What to do in case of . . . Extreme Heat
Temperatures that hover 10 degrees or more above the average high temperature for the region and last for several weeks are defined as extreme heat. Humid or muggy conditions, which add to the discomfort of high temperatures, occur when a "dome" of high atmospheric pressure traps hazy, damp air near the ground. Excessively dry and hot conditions can provoke dust storms and low visibility. Droughts occur when a long period passes without substantial rainfall. A heat wave combined with a drought is a very dangerous situation.
- Drink more fluids (nonalcoholic), regardless of your activity level. Don't wait until you're thirsty to drink. Warning: If your doctor generally limits the amount of fluid you drink or has you on water pills, ask him/her how much you should drink while the weather is hot.
- Don't drink liquids that contain caffeine, alcohol, or large amounts of sugar-these actually cause you to lose more body fluid. Also, avoid very cold drinks, because they can cause stomach cramps.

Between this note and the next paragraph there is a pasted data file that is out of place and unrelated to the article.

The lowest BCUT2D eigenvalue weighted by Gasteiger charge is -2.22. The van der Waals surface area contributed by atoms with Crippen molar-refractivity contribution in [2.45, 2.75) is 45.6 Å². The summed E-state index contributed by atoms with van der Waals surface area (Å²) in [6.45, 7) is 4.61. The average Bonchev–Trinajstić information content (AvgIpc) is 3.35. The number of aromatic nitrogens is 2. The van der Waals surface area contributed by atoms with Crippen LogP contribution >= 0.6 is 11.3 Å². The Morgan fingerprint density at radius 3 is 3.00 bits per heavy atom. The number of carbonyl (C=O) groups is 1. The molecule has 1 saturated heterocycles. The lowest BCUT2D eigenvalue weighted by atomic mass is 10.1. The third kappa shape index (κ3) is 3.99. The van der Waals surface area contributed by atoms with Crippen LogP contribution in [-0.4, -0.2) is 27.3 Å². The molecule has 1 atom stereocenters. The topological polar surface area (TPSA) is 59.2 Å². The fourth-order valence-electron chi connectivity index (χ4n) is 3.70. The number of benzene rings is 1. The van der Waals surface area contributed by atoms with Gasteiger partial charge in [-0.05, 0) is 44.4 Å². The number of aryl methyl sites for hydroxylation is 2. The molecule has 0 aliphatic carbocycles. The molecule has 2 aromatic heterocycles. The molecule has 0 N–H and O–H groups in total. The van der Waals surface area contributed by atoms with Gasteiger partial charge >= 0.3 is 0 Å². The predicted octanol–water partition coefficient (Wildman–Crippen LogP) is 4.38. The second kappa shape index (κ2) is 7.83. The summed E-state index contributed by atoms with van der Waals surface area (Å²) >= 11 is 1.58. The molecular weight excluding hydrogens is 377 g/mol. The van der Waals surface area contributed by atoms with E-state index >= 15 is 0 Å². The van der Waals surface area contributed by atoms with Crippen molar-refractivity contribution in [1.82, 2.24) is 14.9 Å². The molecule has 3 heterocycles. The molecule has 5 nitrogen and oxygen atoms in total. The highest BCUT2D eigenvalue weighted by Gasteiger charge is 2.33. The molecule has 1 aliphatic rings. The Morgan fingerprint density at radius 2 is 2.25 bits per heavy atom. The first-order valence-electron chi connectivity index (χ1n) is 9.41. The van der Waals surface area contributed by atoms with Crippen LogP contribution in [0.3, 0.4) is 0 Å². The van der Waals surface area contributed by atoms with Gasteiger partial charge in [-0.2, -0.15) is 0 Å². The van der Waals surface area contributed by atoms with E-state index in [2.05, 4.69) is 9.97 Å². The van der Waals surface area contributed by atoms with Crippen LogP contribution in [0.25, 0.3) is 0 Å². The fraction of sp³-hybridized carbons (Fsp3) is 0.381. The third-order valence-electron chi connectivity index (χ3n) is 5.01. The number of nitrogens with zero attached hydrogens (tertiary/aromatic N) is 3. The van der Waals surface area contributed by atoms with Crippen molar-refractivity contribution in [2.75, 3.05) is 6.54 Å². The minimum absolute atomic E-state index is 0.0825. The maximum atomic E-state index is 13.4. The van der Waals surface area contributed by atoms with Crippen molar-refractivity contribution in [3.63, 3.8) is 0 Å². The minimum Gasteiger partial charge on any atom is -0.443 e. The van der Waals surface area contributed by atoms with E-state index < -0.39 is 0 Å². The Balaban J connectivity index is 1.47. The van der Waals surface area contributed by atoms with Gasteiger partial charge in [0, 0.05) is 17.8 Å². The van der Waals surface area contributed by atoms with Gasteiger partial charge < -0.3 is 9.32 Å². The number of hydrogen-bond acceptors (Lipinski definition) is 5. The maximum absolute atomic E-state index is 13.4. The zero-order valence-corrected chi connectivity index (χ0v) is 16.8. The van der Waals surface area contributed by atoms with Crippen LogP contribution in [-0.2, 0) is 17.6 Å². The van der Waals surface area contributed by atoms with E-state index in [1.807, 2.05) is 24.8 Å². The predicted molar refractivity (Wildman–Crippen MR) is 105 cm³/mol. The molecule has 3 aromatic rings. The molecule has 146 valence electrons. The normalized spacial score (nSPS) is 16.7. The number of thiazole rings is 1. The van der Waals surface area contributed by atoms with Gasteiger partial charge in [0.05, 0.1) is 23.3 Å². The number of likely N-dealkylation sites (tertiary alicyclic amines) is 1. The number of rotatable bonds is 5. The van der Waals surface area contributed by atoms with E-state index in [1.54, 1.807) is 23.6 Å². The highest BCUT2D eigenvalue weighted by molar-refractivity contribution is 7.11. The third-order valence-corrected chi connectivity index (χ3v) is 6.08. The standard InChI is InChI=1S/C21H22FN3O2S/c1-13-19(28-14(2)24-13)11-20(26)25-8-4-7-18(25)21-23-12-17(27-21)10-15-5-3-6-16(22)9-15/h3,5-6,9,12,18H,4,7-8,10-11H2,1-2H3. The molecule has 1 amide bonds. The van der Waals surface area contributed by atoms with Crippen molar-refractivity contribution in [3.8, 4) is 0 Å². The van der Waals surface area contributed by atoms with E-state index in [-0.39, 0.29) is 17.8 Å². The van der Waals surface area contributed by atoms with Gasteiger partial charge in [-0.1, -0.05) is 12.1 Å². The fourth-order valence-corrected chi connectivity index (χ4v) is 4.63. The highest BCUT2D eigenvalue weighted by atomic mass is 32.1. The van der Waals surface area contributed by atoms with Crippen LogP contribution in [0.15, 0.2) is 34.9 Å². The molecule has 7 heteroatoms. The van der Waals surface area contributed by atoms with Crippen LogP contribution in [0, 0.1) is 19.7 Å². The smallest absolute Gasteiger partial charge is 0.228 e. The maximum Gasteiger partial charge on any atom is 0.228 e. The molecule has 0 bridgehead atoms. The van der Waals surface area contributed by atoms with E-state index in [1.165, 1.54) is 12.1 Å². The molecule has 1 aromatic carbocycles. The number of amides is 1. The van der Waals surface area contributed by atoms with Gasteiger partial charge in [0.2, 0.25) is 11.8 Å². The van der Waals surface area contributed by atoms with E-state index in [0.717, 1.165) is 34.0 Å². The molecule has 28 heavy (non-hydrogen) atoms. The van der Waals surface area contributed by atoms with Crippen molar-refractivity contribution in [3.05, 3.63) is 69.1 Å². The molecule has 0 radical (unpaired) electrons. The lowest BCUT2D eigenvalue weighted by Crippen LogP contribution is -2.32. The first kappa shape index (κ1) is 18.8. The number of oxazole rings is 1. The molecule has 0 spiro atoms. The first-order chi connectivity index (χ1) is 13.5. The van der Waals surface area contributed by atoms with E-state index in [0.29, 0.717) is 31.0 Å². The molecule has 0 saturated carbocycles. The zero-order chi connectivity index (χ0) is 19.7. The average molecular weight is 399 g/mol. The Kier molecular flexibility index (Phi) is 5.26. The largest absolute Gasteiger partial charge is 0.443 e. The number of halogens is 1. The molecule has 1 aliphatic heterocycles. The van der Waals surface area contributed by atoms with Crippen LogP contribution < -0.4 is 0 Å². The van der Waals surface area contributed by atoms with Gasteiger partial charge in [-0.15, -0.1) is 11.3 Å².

- Stay indoors and, if at all possible, stay in an air-conditioned place. Electric fans may provide comfort, but when the temperature is in the high 90s, fans will not prevent heat-related illness. Taking a cool shower or bath, or moving to an air-conditioned place is a much better way to cool off.
- Wear lightweight, light-colored, loose-fitting clothing.
- NEVER leave anyone or pets in a closed, parked vehicle.
- Although any one at any time can suffer from heat-related illness, some people are at greater risk than others. Check regularly on:
- Infants and young children
- People aged 65 or older
- People who have a mental illness
- Those who are physically ill, especially with heart disease or high blood pressure.
If you must be out in the heat:
- Limit your outdoor activity to morning and evening hours.
- Cut down on exercise. If you must exercise, drink two to four glasses of cool, nonalcoholic fluids each hour. A sports beverage can replace the salt and minerals you lose in sweat. Warning: If you are on a low-salt diet, talk with your doctor before drinking a sports beverage. Remember the warning in the first "tip" (above), too.
- Try to rest often in shady areas.
- Protect yourself from the sun by wearing a wide-brimmed hat (also keeps you cooler) and sunglasses and by putting on sunscreen of SPF 15 or higher (the most effective products say "broad spectrum" or "UVA/UVB protection" on their labels).
- Centers for Disease Control and Prevention
- Federal Emergency Management Agency
- National Weather Service